Researcher Joep Lange was on his way to an HIV/AIDS conference in Melbourne before the chaos in Eastern Ukraine cut his life short. Laurie Garrett remembers him:
Like so many of the great AIDS scientists that toiled through the years of extreme loss and urgency before there was effective treatment, Joep Lange absorbed the political dimensions of the pandemic, and gained the skills necessary to translate lab and clinical findings into high-level battles inside the United Nations and across the global stage. He became a leader, in the fullest sense of that word. Like Jonathan Mann, Joep blended science, medicine, and an activist spirit to help bring the life-sparing medicines to people in all of the world – not just rich countries.
The last time Joep and I spent time together we argued, I’m sorry to say. And I may have been completely wrong, he completely right.
The saga we argued about hasn’t played out yet. Joep believed without hesitation that effective treatment, “is like a vaccine,” as he put it. The global epidemic could be stopped, he said, simply by getting every HIV+ person on the planet put on an effective regimen of treatment. Once on medicines, he insisted, the load of viruses in their blood, vaginal fluids, and semen would drop so low that they would not be contagious. And that, he said with a grin, will be the end of AIDS. I was skeptical – there were too many cases of drug resistance, non-adherence to treatment, supply chain failures to deliver vital drugs to remote or impoverished areas. I resented use of the word “vaccine” to describe universal treatment – we still desperately need an actual HIV vaccine, I insisted.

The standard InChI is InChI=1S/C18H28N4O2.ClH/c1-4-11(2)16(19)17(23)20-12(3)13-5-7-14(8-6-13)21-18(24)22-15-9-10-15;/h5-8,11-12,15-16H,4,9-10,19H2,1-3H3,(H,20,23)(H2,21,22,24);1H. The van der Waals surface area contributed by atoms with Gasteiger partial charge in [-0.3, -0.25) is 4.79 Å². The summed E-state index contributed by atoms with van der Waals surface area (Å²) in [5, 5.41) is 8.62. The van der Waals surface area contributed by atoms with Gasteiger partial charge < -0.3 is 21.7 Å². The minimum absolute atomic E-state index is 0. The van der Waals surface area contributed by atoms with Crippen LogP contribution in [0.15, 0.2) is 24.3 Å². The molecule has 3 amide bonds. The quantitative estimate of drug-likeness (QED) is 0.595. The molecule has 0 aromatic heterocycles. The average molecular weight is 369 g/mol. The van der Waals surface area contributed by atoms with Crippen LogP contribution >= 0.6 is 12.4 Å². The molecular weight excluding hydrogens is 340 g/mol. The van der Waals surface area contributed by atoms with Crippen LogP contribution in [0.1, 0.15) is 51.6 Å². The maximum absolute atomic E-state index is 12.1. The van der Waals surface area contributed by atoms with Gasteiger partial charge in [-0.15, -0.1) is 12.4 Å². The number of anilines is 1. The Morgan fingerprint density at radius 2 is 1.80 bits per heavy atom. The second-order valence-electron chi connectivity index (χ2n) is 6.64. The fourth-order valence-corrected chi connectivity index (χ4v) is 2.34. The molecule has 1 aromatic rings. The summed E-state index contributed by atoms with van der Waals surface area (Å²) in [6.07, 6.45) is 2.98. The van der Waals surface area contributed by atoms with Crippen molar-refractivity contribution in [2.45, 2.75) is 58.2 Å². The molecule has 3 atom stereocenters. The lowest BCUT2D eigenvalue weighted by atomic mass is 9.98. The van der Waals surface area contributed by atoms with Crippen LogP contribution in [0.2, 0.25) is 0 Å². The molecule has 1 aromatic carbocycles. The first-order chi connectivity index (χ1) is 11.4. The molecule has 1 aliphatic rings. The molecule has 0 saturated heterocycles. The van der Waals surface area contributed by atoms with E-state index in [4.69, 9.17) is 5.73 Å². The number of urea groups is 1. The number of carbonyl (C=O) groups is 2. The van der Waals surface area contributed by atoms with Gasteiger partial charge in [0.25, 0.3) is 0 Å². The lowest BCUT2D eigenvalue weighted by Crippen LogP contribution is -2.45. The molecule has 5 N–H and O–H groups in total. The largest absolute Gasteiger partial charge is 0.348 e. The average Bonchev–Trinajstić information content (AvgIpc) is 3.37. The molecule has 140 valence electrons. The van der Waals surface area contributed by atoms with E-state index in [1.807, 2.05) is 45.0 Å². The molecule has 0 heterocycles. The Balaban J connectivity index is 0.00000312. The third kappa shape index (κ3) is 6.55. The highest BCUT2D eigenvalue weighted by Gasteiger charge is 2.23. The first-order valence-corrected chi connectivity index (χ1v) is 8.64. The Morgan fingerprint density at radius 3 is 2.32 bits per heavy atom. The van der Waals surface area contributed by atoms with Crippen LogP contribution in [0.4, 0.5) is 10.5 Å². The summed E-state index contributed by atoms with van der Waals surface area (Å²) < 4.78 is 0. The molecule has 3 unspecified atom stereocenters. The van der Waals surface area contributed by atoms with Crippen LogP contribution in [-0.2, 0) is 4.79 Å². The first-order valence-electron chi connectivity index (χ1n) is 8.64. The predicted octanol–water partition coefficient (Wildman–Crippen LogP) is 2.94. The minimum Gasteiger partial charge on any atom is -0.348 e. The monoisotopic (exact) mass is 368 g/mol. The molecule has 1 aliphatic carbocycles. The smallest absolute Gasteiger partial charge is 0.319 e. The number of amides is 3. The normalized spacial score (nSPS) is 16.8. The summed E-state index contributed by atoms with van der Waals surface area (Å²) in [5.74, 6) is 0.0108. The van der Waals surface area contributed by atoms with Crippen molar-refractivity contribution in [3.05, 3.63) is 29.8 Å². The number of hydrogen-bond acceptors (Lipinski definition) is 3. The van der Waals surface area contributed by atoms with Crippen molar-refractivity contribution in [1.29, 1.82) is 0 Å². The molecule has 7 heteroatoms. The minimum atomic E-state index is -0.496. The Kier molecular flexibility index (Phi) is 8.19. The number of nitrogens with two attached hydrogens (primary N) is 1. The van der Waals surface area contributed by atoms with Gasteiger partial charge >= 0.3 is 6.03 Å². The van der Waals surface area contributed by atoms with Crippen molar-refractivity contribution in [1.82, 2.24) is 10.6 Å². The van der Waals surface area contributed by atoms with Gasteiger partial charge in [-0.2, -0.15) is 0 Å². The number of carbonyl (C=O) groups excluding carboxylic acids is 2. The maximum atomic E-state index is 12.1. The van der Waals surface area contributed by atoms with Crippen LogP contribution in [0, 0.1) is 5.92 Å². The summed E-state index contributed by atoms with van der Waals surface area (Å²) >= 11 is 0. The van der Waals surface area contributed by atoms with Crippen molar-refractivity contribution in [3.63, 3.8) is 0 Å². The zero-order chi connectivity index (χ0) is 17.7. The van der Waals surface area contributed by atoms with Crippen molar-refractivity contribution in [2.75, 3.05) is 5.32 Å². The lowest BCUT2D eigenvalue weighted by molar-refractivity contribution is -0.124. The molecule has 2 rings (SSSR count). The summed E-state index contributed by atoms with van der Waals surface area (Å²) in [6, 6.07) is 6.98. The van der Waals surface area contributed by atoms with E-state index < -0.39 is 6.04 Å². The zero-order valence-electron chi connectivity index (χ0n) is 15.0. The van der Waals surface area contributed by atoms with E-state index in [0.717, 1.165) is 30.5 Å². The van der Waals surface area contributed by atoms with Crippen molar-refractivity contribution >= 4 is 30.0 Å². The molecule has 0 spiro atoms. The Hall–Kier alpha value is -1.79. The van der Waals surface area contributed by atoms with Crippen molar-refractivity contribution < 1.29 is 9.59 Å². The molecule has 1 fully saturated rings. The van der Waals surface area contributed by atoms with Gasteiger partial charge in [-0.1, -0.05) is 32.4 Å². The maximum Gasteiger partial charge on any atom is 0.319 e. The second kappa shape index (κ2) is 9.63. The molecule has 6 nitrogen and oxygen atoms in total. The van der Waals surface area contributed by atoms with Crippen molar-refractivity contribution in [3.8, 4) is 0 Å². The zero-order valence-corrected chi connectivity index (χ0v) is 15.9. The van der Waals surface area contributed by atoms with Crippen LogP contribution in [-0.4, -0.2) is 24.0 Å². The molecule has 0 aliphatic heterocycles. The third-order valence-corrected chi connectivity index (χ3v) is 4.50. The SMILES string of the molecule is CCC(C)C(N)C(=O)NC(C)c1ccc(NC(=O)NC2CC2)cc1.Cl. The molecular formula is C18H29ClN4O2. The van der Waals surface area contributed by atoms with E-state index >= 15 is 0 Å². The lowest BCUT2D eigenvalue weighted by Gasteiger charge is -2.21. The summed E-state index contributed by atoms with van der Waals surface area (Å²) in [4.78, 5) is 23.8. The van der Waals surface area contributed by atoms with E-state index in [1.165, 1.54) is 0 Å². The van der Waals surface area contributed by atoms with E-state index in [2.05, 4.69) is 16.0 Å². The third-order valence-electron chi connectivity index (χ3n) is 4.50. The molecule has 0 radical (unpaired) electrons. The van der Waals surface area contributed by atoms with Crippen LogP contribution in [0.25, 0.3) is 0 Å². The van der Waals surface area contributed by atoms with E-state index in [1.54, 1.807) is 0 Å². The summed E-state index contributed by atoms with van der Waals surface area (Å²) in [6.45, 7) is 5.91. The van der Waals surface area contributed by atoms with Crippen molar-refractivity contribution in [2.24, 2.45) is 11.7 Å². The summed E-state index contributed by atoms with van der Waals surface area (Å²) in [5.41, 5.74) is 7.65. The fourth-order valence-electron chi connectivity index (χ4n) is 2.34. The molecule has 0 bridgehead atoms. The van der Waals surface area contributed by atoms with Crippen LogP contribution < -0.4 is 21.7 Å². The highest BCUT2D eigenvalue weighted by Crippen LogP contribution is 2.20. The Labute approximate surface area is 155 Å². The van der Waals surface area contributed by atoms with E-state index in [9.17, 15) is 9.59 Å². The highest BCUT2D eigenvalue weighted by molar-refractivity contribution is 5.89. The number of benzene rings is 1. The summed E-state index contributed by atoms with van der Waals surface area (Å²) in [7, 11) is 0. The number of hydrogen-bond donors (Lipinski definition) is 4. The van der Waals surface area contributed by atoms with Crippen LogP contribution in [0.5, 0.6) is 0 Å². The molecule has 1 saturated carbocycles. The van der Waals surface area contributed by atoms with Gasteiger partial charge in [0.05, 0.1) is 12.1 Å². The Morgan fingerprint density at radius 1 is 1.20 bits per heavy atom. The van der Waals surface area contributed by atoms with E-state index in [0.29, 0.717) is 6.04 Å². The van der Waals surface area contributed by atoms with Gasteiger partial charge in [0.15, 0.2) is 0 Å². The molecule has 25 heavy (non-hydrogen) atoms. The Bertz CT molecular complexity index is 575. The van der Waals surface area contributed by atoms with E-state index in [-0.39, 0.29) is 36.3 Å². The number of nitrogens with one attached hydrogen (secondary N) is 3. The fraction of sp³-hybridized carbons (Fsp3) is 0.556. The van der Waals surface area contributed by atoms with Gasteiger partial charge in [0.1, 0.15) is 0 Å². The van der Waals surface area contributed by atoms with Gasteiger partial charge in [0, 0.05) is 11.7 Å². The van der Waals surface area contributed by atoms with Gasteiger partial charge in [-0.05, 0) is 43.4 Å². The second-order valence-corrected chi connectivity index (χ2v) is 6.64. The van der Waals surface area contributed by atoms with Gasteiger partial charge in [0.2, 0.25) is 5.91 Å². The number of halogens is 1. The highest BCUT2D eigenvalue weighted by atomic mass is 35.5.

I want Joep’s optimism about eliminating AIDS through treatment to win out. I want to be wrong.
I think Joep was right – and profoundly prescient. Charles Kenny reviews Lange’s work:
Lange’s research demonstrated the importance of simple drug regimens: if people only have to take a few pills with smaller side effects, they are far more likely to take them and stay healthy. He also founded a research collaboration based in Thailand that carried out studies on sexually transmitted disease—including an ongoing study of using HIV treatment as a tool to prevent the spread of the virus.
Harold Pollack considers the legacy Lange has left:
[Friday’s] New York Times includes an old quote from Lange, in which he said: “If we can get a cold can of Coke to any part of Africa, we can certainly deliver AIDS treatment.” In the year 2000, Lange founded the PharmAccess Foundation to improve drug access in sub-Saharan Africa.
This vision caught the imagination of President George W. Bush, among others. At that time, many people believed that the obstacles to providing high-quality care in low-resource environments would prove too severe. I was one of those skeptics. Fortunately, people like Bush and Lange proved the skeptics wrong. The efforts of Lange and others contributed to dramatic improvement in HIV prevention, treatment, and care around the world. These efforts made possible the one genuinely shining accomplishment of George W. Bush’s presidency: the Presidents Emergency Plan for AIDS Relief (PEPFAR), which has saved millions of lives.
For the record, I was wrong too. I was far too gloomy about the potential for the new meds in Africa and the developing world. But what greater legacy can a man leave than the lives now being lived because of his passion?
(Photo: A woman signs the condolence book for Dutch Aids expert Joep Lange and his assistant Jacqueline van Tongeren, on July 19, 2014 in the Academic Medical Centre (AMC) in Amsterdam. Lange and Van Tongeren, were on their way to the International Aids Conference in Melbourne when their plane from Malaysia Airlines crashed in Ukraine, last Thursday. By Evert Elzinga/AFP/Getty Images)